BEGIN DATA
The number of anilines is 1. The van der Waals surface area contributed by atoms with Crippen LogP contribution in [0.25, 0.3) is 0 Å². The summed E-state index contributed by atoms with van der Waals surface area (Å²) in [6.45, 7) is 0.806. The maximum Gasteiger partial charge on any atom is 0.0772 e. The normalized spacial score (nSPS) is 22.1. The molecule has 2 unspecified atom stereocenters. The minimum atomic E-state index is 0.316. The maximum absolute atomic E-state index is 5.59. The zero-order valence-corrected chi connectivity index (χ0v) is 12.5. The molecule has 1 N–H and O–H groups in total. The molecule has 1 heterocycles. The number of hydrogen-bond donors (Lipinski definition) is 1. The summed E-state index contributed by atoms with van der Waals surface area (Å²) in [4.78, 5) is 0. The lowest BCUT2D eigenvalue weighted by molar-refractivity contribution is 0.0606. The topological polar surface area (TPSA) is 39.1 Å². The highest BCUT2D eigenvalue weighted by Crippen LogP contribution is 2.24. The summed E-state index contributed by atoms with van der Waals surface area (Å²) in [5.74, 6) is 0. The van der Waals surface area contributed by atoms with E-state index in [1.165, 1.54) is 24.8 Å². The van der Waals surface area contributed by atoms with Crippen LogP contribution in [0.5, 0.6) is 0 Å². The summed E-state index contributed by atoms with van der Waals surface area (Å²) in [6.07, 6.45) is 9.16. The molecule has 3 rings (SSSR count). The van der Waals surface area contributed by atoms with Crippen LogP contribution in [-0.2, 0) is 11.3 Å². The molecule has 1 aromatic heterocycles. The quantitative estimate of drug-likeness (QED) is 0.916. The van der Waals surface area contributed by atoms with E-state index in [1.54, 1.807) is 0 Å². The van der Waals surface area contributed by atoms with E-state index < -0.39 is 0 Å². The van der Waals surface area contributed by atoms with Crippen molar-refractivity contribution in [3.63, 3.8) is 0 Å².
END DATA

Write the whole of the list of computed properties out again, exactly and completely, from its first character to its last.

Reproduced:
The number of anilines is 1. The van der Waals surface area contributed by atoms with Crippen LogP contribution in [0.25, 0.3) is 0 Å². The summed E-state index contributed by atoms with van der Waals surface area (Å²) in [6.45, 7) is 0.806. The maximum Gasteiger partial charge on any atom is 0.0772 e. The normalized spacial score (nSPS) is 22.1. The molecule has 2 unspecified atom stereocenters. The minimum atomic E-state index is 0.316. The maximum absolute atomic E-state index is 5.59. The zero-order valence-corrected chi connectivity index (χ0v) is 12.5. The molecule has 1 N–H and O–H groups in total. The molecule has 1 heterocycles. The number of hydrogen-bond donors (Lipinski definition) is 1. The summed E-state index contributed by atoms with van der Waals surface area (Å²) in [4.78, 5) is 0. The lowest BCUT2D eigenvalue weighted by molar-refractivity contribution is 0.0606. The topological polar surface area (TPSA) is 39.1 Å². The highest BCUT2D eigenvalue weighted by Crippen LogP contribution is 2.24. The summed E-state index contributed by atoms with van der Waals surface area (Å²) in [5.74, 6) is 0. The van der Waals surface area contributed by atoms with E-state index in [1.165, 1.54) is 24.8 Å². The van der Waals surface area contributed by atoms with Crippen LogP contribution in [0.5, 0.6) is 0 Å². The summed E-state index contributed by atoms with van der Waals surface area (Å²) in [6.07, 6.45) is 9.16. The molecule has 3 rings (SSSR count). The van der Waals surface area contributed by atoms with Crippen LogP contribution in [-0.2, 0) is 11.3 Å². The molecule has 1 aromatic heterocycles. The quantitative estimate of drug-likeness (QED) is 0.916. The van der Waals surface area contributed by atoms with E-state index in [1.54, 1.807) is 0 Å². The van der Waals surface area contributed by atoms with E-state index < -0.39 is 0 Å². The van der Waals surface area contributed by atoms with Crippen molar-refractivity contribution in [3.63, 3.8) is 0 Å².